This post goes over how I updated my 2048 merge function code from spaghetti code to being somewhat more readable.
I incorporated a few techniques from pretty much all of your suggestions! I realized there were a lot of logical mistakes and redundancy in my code, like why append 0's over and over again when it's not necessary at all, because in the end I back-track, account for missing numbers, and then append 0(s) in their place.
Improvements in new code vs. old code:
- Use of list comprehensions
- Use of Python's built-in truthiness
- Minimal branches (fewer
- Infusing new and useful methods like
extendinto my code
- Improving the code style by enhancing readability
- Removing redundandcy and flawed logic
def merge(nums): ''' Takes a list as input returns merged pairs with non zero values shifted to the left. fancy interactive doc test below, no output means no problems. >>> merge([2, 0, 2, 4]) [4, 4, 0, 0] >>> merge([0, 0, 2, 2]) [4, 0, 0, 0] >>> merge([2, 2, 0, 0]) [4, 0, 0, 0] >>> merge([2, 2, 2, 2, 2]) [4, 4, 2, 0, 0] >>> merge([8, 16, 16, 8]) [8, 32, 8, 0] ''' slide = [num for num in nums if num] pairs =  for idx, num in enumerate(slide): if idx == len(slide)-1: pairs.append(num) break elif num == slide[idx+1]: pairs.append(num*2) slide[idx+1] = None else: pairs.append(num) # Even if not pair you must append slide = [pair for pair in pairs if pair] slide.extend( * (len(nums) - len(slide))) return slide if __name__ == '__main__': import doctest doctest.testmod()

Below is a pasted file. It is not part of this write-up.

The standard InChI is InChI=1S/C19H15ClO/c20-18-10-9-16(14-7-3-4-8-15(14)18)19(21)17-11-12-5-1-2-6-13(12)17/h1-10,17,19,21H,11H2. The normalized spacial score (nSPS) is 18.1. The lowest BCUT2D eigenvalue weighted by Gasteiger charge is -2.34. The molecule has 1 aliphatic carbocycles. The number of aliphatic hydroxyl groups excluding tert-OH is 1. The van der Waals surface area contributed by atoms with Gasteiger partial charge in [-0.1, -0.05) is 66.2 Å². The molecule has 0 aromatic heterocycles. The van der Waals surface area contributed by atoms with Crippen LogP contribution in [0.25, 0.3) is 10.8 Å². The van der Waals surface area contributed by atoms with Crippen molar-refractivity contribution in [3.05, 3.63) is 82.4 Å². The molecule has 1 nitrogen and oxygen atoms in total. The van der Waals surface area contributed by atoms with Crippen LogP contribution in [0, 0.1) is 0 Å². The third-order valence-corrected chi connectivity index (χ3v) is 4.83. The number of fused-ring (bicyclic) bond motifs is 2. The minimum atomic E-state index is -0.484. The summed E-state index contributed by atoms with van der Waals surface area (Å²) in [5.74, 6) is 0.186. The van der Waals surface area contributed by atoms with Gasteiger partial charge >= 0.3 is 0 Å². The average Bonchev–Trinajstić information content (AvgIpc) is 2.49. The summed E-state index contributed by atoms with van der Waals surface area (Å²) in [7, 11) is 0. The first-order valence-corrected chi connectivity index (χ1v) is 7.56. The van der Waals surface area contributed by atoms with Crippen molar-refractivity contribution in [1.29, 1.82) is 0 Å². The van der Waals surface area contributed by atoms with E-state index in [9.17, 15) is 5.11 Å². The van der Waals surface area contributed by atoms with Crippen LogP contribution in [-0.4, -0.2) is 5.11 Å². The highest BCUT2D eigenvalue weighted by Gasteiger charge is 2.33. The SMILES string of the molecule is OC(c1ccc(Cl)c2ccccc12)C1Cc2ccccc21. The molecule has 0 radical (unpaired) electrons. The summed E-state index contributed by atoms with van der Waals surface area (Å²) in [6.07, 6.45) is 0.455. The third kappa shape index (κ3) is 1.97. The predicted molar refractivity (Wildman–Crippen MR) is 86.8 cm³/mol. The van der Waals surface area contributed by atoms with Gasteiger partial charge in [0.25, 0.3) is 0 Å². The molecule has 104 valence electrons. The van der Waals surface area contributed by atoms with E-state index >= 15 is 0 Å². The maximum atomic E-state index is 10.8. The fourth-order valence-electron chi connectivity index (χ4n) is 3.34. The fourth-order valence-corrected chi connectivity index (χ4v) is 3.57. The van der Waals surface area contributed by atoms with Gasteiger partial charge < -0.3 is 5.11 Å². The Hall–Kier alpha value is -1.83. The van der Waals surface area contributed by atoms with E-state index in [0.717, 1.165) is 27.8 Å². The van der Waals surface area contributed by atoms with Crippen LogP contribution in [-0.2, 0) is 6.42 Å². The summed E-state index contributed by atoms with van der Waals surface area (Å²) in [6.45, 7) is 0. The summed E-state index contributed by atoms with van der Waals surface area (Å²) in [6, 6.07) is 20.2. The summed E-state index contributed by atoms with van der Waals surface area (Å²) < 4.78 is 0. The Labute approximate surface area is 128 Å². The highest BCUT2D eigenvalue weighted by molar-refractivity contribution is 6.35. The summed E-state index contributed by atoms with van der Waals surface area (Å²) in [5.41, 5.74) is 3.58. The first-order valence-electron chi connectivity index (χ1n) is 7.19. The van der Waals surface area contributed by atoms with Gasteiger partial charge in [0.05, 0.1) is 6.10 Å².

Sidenote: Pylint yells at me for using
i instead of